The agriculture sector needs to recruit workers but marketing to a new generation will require innovative thinking.
The industry not only needs to diversify the sectors it pulls talent from, it also has to update the backstory of agriculture to be more inviting to those who’ve not grown up on the farm.
“This industry has shaped our history as a nation,” said Gwen Paddock, RBC’s vice-president, Agriculture. “It also forms an important part of our modern day story, and it will continue to be critical to our country’s growth and prosperity.”
Paddock led a Royal Agricultural Virtual Experience panel discussion Nov. 12 on the skills needed to transform agriculture over the coming decade.
“Farmer 4.0 will be data obsessed, innovative, they’ll change how they produce, they’ll be more diverse and possess a higher range of skills than we’ve ever seen,” said Paddock.
Farmer 4.0: How the Coming Skills Revolution Can Transform Agriculture is an RBC report released in August 2019, which projected Canada would be short 123,000 agricultural workers by 2030.
The four-month-long study noted leadership, critical thinking and management skills will be as important as the ability to develop technological skills to tool robots and write code.
A third and equally important aspect includes specialists in genetics, blockchain and artificial intelligence.
Panelist Cox Wensink manages the family’s Hoenhorst Farms Ltd, a two-barn 460-cow milking operation that went robotic 12 years ago.
“There’s a huge shortage of skilled trades people in agriculture,” she said. “A farm like ours relies on highly skilled trades people like contractors, mechanics, technicians plumbers, electricians, welders and hoof trimmers.”
Wensink says without skilled trades people farms would have a tough time. However, there are few young people who possess the needed skills.
“While technology in agriculture allows us to continuously improve and to help make our operations more efficient,” said Wensink, “the fact that we work with living animals makes it very difficult to fully automate a dairy farm.”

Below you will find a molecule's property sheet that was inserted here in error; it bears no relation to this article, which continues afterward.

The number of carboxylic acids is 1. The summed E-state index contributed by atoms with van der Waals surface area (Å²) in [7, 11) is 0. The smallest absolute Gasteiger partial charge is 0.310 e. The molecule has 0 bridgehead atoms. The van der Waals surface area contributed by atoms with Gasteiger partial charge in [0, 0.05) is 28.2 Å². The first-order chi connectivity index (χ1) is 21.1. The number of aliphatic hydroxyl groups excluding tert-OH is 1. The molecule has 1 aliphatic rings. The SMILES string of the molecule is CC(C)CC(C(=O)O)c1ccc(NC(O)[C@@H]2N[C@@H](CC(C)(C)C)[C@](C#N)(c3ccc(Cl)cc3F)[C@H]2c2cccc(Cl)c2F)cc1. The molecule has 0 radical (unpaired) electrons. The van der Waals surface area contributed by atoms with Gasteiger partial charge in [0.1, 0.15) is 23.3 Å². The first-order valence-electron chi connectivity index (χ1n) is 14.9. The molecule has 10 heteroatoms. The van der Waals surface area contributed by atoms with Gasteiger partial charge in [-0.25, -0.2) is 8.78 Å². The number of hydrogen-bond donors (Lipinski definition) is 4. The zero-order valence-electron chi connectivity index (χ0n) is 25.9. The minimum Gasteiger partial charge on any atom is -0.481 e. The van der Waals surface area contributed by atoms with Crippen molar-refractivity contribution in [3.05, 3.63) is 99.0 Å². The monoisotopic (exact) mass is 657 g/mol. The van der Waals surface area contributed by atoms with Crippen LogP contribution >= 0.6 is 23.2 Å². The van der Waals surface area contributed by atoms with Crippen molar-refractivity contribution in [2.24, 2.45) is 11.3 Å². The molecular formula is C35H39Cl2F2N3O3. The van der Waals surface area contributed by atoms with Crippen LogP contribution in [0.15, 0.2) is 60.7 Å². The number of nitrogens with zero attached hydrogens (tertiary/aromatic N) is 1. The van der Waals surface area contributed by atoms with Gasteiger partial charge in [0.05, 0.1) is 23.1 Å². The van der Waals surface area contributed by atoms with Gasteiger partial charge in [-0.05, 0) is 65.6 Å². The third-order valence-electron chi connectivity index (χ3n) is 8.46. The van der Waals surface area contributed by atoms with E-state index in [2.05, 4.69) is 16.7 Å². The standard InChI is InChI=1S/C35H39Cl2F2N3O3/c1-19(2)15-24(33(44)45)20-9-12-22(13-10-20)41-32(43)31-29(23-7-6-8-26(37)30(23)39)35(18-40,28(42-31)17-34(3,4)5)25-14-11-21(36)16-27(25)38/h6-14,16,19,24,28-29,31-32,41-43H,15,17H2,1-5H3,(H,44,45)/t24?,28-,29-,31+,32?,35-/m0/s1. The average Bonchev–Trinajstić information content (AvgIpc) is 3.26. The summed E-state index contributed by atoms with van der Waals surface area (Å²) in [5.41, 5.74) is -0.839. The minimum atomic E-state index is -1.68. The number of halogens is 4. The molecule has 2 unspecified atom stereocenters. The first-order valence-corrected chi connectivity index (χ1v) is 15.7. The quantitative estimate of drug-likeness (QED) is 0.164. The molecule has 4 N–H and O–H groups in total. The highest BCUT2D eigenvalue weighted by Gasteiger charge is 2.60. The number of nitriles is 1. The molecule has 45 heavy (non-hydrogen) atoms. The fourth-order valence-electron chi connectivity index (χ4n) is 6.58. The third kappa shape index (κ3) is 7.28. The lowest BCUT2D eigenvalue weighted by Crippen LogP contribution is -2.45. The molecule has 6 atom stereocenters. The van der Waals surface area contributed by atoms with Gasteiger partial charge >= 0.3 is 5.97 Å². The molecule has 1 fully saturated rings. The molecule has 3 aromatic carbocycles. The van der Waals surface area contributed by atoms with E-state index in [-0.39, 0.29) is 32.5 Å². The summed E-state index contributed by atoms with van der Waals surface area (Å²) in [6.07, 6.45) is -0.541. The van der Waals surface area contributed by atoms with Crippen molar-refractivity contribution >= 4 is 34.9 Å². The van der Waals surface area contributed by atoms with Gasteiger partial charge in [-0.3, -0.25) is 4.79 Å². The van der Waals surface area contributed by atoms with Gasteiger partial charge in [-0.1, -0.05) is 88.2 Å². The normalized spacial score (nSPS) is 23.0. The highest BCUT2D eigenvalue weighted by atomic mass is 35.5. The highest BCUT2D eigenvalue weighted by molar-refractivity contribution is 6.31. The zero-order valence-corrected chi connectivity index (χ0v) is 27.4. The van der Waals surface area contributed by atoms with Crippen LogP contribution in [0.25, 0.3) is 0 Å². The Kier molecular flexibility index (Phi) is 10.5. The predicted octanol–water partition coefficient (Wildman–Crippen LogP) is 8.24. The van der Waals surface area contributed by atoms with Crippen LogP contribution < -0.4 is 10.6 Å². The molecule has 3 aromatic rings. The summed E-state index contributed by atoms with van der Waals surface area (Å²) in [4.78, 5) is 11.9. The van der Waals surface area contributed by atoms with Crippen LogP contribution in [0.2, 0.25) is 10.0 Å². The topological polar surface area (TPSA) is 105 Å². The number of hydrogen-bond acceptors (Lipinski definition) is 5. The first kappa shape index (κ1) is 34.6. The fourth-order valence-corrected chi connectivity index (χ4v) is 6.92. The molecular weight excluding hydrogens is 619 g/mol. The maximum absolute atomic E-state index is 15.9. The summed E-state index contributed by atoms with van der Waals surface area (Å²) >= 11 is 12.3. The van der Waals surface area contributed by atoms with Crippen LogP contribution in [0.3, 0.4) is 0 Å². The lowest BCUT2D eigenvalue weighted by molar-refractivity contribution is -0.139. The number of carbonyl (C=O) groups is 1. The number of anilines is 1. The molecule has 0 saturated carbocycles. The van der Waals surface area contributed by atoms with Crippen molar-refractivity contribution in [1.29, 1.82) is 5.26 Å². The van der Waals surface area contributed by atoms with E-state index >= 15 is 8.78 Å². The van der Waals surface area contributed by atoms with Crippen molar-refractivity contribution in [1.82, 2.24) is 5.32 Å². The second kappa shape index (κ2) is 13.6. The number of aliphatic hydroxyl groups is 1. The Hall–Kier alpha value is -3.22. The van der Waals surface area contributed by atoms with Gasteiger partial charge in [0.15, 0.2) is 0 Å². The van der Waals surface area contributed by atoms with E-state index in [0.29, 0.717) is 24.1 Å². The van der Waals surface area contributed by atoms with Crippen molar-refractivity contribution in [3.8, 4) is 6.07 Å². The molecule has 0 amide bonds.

Future farm skills aren’t just technical
Ian Potter, president and CEO of the Vineland Research and Innovation Centre, agrees agriculture requires a variety of skill sets including those found in non-traditional agriculture sectors such as engineering, science and business.
Potter said the value of soft skills, such as a team-player attitude, adaptability and a strong work ethic, are often overlooked in the industry, whereas he considers them a requirement.
An understanding of the Internet of Things and artificial intelligence are tools in the agricultural toolbox of the future, but that alone won’t provide the solutions needed, he said.
“All these traditional hands-on technical social skills will always be required,” he said. “And those skills should be taken out of the toolbox and used where and when they’re needed.”
Wensink said from a management point of view, the most important skills to possess today are the ability to run your farm like a business and understand the financial standing of that business.
Rene Van Acker, dean at the University of Guelph agriculture college, said their programs are cutting edge but when employers are asked what they need and are looking for they also point out the need for soft skills.
“We are very dedicated to experiential learning,” said Van Acker. “I think it’s critical for our University and College programs to be current and helpful to students in terms of their transition into the working world and what’s needed.”